Apple, Google, Facebook and Uber have drafted an open letter to president Donald Trump urging him to rethink the hastily imposed travel ban that caused chaos in the US last week and risks impacting numerous firms ability to retain high-quality talent.
The draft letter, first reported by Recode, shows the tech companies explaining why they think the system must be more carefully thought out.
"We share your goal of ensuring that our immigration system meets today's security needs and keeps our country safe. We are concerned, however, that your recent executive order will affect many visa holders who work hard here in the United States and contribute to our country's success," they write.
"In a global economy, it is critical that we continue to attract the best and brightest from around the world."
They welcome recent climb-downs by the administration to make it easier for some people to enter the country, but say that the plans put in place are still too broad and need refining, or removing.
"While security and vetting procedures can and should always be subject to continuous evaluation and improvement, a blanket suspension is not the right approach."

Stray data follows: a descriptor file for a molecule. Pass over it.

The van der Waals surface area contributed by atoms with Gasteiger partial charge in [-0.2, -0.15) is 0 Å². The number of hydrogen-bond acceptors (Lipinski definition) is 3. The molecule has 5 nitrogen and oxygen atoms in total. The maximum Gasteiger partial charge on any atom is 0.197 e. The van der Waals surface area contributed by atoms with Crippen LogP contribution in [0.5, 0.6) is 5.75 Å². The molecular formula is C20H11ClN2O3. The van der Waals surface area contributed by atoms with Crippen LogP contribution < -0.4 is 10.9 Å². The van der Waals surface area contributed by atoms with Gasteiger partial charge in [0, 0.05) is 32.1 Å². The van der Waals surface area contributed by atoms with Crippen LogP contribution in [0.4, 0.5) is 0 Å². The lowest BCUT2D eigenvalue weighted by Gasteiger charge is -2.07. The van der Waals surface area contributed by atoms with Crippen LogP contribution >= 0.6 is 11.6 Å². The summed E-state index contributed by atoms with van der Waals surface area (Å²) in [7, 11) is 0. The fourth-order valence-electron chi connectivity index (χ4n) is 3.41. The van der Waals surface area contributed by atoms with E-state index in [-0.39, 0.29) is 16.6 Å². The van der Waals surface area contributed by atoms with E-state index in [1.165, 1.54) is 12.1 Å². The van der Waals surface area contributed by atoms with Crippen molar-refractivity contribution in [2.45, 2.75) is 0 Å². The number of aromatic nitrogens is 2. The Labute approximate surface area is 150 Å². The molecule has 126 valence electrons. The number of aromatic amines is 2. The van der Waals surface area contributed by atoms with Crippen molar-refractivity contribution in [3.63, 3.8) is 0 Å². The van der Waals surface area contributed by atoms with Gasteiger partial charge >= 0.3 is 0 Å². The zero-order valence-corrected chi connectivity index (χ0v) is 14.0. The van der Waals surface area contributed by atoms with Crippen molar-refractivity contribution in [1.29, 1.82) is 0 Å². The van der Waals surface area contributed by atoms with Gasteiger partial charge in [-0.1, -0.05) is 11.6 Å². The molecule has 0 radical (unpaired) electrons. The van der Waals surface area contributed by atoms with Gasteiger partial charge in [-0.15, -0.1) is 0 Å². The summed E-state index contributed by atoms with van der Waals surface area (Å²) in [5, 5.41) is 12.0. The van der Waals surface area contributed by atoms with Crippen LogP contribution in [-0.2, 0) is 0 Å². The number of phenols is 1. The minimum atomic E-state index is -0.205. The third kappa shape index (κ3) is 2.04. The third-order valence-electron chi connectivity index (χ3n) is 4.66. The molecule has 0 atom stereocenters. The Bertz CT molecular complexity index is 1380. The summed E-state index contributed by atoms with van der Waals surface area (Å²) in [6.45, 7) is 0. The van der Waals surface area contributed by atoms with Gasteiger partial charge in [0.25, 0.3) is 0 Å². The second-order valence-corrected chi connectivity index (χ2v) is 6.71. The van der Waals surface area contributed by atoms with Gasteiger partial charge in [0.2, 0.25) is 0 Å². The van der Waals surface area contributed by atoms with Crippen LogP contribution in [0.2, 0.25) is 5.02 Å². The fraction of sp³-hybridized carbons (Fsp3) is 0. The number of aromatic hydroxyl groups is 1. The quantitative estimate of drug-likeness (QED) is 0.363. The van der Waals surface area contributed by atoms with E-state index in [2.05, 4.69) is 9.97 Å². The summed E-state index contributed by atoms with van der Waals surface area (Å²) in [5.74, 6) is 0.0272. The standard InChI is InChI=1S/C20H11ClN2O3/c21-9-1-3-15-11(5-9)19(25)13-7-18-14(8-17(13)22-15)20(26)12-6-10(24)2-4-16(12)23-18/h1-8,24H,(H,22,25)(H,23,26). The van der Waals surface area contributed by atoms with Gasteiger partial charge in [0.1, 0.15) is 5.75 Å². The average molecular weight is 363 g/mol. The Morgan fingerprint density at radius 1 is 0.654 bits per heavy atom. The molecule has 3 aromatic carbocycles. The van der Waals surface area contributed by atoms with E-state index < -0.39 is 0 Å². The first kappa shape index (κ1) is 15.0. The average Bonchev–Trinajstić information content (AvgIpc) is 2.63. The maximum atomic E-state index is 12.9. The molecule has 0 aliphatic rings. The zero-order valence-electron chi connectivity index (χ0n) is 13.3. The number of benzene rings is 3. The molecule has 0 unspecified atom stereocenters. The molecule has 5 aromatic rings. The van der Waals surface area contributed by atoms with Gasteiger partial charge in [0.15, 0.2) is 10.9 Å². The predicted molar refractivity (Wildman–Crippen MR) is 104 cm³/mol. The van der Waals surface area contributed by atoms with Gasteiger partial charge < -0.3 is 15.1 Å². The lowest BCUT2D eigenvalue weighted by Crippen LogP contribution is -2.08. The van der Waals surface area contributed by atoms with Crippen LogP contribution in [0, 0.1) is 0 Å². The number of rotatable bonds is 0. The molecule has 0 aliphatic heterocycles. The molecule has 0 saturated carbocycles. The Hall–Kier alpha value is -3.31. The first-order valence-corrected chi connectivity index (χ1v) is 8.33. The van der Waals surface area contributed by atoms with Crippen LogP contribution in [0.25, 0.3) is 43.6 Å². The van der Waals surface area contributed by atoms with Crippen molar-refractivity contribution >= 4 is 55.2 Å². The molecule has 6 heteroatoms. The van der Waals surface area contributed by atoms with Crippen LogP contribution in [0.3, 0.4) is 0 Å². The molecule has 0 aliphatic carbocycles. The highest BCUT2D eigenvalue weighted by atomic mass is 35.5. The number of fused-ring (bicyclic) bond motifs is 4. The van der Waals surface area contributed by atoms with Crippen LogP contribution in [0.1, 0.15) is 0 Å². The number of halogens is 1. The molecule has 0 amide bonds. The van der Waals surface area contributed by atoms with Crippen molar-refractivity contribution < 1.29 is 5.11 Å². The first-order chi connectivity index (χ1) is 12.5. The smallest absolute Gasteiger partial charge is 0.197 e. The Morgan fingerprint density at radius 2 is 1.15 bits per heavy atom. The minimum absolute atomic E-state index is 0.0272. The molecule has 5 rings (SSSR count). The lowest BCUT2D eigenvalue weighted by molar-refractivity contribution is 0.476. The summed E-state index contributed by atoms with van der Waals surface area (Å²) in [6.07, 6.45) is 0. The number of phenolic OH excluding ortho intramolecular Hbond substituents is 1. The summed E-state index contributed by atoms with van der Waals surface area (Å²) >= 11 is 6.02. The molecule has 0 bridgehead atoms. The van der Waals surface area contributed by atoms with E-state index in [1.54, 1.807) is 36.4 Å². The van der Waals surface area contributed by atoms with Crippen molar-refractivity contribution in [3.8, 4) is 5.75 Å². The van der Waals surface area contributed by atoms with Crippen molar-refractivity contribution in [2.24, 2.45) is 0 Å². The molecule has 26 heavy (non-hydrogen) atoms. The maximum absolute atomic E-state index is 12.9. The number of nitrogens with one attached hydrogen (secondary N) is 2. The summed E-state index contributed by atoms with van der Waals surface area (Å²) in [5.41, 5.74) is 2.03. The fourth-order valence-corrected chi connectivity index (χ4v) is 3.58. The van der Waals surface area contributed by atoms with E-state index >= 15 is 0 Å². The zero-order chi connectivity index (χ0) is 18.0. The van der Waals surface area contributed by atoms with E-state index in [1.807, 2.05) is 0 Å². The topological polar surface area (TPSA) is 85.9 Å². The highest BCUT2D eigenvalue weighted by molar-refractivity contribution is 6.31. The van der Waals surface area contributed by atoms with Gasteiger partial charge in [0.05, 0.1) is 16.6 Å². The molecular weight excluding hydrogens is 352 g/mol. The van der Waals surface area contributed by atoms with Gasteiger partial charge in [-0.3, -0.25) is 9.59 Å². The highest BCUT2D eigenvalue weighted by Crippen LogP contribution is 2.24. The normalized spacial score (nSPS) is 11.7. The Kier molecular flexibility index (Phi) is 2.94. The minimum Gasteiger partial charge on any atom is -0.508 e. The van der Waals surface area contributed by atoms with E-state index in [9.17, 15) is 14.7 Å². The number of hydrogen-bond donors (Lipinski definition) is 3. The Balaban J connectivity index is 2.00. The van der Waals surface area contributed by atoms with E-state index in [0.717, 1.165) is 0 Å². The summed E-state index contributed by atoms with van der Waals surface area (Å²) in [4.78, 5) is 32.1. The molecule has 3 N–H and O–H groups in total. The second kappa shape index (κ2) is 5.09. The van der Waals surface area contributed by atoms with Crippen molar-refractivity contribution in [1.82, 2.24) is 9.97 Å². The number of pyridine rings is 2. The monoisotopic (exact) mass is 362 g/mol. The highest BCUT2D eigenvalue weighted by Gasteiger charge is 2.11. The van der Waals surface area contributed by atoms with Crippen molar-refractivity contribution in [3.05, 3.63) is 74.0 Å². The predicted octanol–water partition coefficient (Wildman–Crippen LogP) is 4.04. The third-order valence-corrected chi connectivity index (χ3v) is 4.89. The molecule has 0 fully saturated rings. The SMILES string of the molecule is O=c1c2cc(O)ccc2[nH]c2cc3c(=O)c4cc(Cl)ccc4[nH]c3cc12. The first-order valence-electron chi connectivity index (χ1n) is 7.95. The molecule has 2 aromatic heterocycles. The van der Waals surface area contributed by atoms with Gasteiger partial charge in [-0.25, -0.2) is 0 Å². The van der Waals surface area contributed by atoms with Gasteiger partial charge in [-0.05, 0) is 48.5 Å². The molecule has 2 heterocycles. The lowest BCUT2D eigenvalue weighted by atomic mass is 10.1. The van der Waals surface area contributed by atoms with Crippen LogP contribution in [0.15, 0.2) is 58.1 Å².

The letter ends with an appeal to Trump's apparent business acumen and ego, saying they recognise his desire to boost the US economy, but that hampering the movement of workers into the nation will not achieve this.
"The business community shares your commitment to growing the American economy and expanding job creation across the country. We hire both thousands of Americans and some of the most talented people from abroad, who work together to help our companies succeed and expand our overall employment," it ends.
"As you contemplate changes to the nation's complex and interconnected immigration policies, whether business and employment-based visas, refugees, or DACA, we hope that you will use us as a resource to help achieve immigration policies that both support the work of American businesses and reflect American values."
The letter is notable for its conciliatory tone, which stands in contrast to the fact many other high-profile tech companies have actively spoken out against the ban, and some have started legal action, including Amazon and Expedia who have backed an action by the Washington attorney general against the government.
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